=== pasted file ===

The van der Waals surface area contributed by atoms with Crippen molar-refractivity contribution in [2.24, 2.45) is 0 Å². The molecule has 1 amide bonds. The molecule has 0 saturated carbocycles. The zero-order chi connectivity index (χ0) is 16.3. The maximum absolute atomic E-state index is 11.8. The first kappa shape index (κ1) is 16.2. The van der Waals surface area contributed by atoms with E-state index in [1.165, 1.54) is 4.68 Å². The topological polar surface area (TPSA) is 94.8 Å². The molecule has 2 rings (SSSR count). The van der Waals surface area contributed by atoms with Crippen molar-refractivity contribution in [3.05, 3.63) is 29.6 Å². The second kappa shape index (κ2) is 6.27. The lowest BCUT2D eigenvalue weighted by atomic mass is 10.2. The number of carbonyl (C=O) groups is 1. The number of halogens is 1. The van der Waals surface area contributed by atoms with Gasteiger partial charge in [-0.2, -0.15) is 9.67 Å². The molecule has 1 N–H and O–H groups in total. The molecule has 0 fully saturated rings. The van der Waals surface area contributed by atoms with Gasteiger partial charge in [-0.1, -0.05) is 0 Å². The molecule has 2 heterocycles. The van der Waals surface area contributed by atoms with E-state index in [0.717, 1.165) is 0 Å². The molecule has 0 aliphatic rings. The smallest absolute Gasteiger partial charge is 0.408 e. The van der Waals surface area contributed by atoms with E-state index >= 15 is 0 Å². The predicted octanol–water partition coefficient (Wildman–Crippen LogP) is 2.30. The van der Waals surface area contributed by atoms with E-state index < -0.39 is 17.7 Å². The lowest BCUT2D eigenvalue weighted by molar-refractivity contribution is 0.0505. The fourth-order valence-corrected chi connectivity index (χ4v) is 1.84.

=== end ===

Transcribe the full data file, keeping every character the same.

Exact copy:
The van der Waals surface area contributed by atoms with Crippen molar-refractivity contribution in [2.24, 2.45) is 0 Å². The molecule has 1 amide bonds. The molecule has 0 saturated carbocycles. The zero-order chi connectivity index (χ0) is 16.3. The maximum absolute atomic E-state index is 11.8. The first kappa shape index (κ1) is 16.2. The van der Waals surface area contributed by atoms with E-state index in [1.165, 1.54) is 4.68 Å². The topological polar surface area (TPSA) is 94.8 Å². The molecule has 2 rings (SSSR count). The van der Waals surface area contributed by atoms with Crippen molar-refractivity contribution in [3.05, 3.63) is 29.6 Å². The second kappa shape index (κ2) is 6.27. The lowest BCUT2D eigenvalue weighted by atomic mass is 10.2. The number of carbonyl (C=O) groups is 1. The number of halogens is 1. The van der Waals surface area contributed by atoms with Gasteiger partial charge in [-0.2, -0.15) is 9.67 Å². The molecule has 1 N–H and O–H groups in total. The molecule has 0 fully saturated rings. The van der Waals surface area contributed by atoms with Gasteiger partial charge in [-0.1, -0.05) is 0 Å². The molecule has 2 heterocycles. The van der Waals surface area contributed by atoms with E-state index in [0.717, 1.165) is 0 Å². The molecule has 0 aliphatic rings. The smallest absolute Gasteiger partial charge is 0.408 e. The van der Waals surface area contributed by atoms with E-state index >= 15 is 0 Å². The predicted octanol–water partition coefficient (Wildman–Crippen LogP) is 2.30. The van der Waals surface area contributed by atoms with E-state index < -0.39 is 17.7 Å². The lowest BCUT2D eigenvalue weighted by molar-refractivity contribution is 0.0505. The fourth-order valence-corrected chi connectivity index (χ4v) is 1.84.